Monday, June 21, 2010

did the city grow? Drumroll........................

For those who read story today talking about some population projections for the county...  the story was mostly an update to a story written 3 years ago and is worth (re)reading for the perspective.

What close readers caught in the story today was that we expect to see the latest (2009) population estimate for the CITY of Pittsburgh tomorrow. We have already learned what the estimated population is for the state, MSA and county are for 2009...  but folks want to know what is the comparable number for the city proper.  Should be the last big thing we care about before we learn the 2010 census population counts are released.

Should always know your data and municipal level population estimates are a big case in point.  Nobody is out there counting the number of people who live in the city each year.  The census comes up with an estimate based on various levels of modeling...  A far cry from actually counting people and no doubt there will be surprises when we learn better numbers from the 2010 census when they come out next year.

So the city's population, along with the population of all other individual municipalities in the state are really slices of the county population estimates we already know.  How is the county population divided up?  A bit simplified, but basically it mostly comes down to building permits issued.  Why?  Well, folks have to live somewhere to begin with.  There is also a big issue of working with what data you have and the data on buildng permits is one of the few consistent metrics at a municipal level that can be used to impute population trends.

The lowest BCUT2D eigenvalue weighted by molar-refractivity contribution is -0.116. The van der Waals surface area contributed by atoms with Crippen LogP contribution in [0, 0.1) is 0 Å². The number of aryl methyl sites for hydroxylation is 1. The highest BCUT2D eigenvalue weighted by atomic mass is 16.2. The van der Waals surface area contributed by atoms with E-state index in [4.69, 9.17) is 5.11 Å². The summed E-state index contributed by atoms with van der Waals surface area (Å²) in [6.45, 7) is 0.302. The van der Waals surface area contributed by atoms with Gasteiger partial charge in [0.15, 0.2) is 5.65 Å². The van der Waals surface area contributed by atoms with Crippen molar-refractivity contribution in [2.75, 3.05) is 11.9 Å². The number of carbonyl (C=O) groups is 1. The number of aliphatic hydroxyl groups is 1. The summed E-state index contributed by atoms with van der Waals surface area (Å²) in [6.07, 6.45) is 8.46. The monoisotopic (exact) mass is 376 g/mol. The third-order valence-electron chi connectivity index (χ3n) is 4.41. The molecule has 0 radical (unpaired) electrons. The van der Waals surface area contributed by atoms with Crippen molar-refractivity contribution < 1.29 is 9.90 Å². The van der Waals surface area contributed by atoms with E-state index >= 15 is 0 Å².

So what to expect.  The big news of late is that Allegheny County's population in 2009 was a whopping 434 people.. something just over 0.03%.  Will the city's estimated population go up as well and appear to stop what has likely been a 60 year or more decline?  Below is a summary of what the building permits data are for Allegheny County and the City proper annually since 2000.   These are the total estimated housing units covered by issued building permits.  No guarantee they were all built, but it's a start. 

I see at least 3 different stories in that one table.  One story is just how low the total number of new houing units expected in either city or county in any year.  These are not big numbers compared to places that have seen growith in recent years or decades.  Thus one of the reasons that parts of the region have some of the oldest housing stocks in the nation.

2nd story is the trend, which reflects the housing crisis in part, but a downward trend for the county since 2006. 

Finally the building permits in the city remain virtually anemic as they have been for a long long time.  We hear a lot about some new developments... but for a city our size the number of new housing units is low and low in proportion ot the share of the county's population.  City is roughly a quarter of the county's population, but as you see from the table, typically accounts for less than 10% of all new housing units to be built..  When you account for demolitions, let alone de-facto abandonment, we must have a net decline in functional housing units in the city proper.